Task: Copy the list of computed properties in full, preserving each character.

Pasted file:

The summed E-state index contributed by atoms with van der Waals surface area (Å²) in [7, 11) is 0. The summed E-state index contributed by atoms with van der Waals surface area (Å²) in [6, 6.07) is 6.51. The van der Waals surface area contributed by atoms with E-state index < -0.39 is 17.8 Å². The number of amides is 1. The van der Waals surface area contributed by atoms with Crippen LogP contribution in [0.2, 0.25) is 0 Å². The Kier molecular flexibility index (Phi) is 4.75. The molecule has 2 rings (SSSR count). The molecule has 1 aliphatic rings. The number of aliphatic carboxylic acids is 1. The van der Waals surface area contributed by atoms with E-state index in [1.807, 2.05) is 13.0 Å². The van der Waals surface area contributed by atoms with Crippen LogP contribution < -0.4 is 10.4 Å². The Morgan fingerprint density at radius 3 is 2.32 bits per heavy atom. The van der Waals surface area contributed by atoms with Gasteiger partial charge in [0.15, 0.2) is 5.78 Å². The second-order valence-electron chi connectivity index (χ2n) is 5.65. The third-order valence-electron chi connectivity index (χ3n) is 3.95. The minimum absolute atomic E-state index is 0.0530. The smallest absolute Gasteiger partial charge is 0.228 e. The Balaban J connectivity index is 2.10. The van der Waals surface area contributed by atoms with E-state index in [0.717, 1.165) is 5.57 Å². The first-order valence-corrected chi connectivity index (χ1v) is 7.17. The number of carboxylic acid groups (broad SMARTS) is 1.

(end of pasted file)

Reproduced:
The summed E-state index contributed by atoms with van der Waals surface area (Å²) in [7, 11) is 0. The summed E-state index contributed by atoms with van der Waals surface area (Å²) in [6, 6.07) is 6.51. The van der Waals surface area contributed by atoms with E-state index < -0.39 is 17.8 Å². The number of amides is 1. The van der Waals surface area contributed by atoms with Crippen LogP contribution in [0.2, 0.25) is 0 Å². The Kier molecular flexibility index (Phi) is 4.75. The molecule has 2 rings (SSSR count). The molecule has 1 aliphatic rings. The number of aliphatic carboxylic acids is 1. The van der Waals surface area contributed by atoms with E-state index in [1.807, 2.05) is 13.0 Å². The van der Waals surface area contributed by atoms with Crippen LogP contribution < -0.4 is 10.4 Å². The Morgan fingerprint density at radius 3 is 2.32 bits per heavy atom. The van der Waals surface area contributed by atoms with Gasteiger partial charge in [0.15, 0.2) is 5.78 Å². The second-order valence-electron chi connectivity index (χ2n) is 5.65. The third-order valence-electron chi connectivity index (χ3n) is 3.95. The minimum absolute atomic E-state index is 0.0530. The smallest absolute Gasteiger partial charge is 0.228 e. The Balaban J connectivity index is 2.10. The van der Waals surface area contributed by atoms with E-state index in [0.717, 1.165) is 5.57 Å². The first-order valence-corrected chi connectivity index (χ1v) is 7.17. The number of carboxylic acid groups (broad SMARTS) is 1.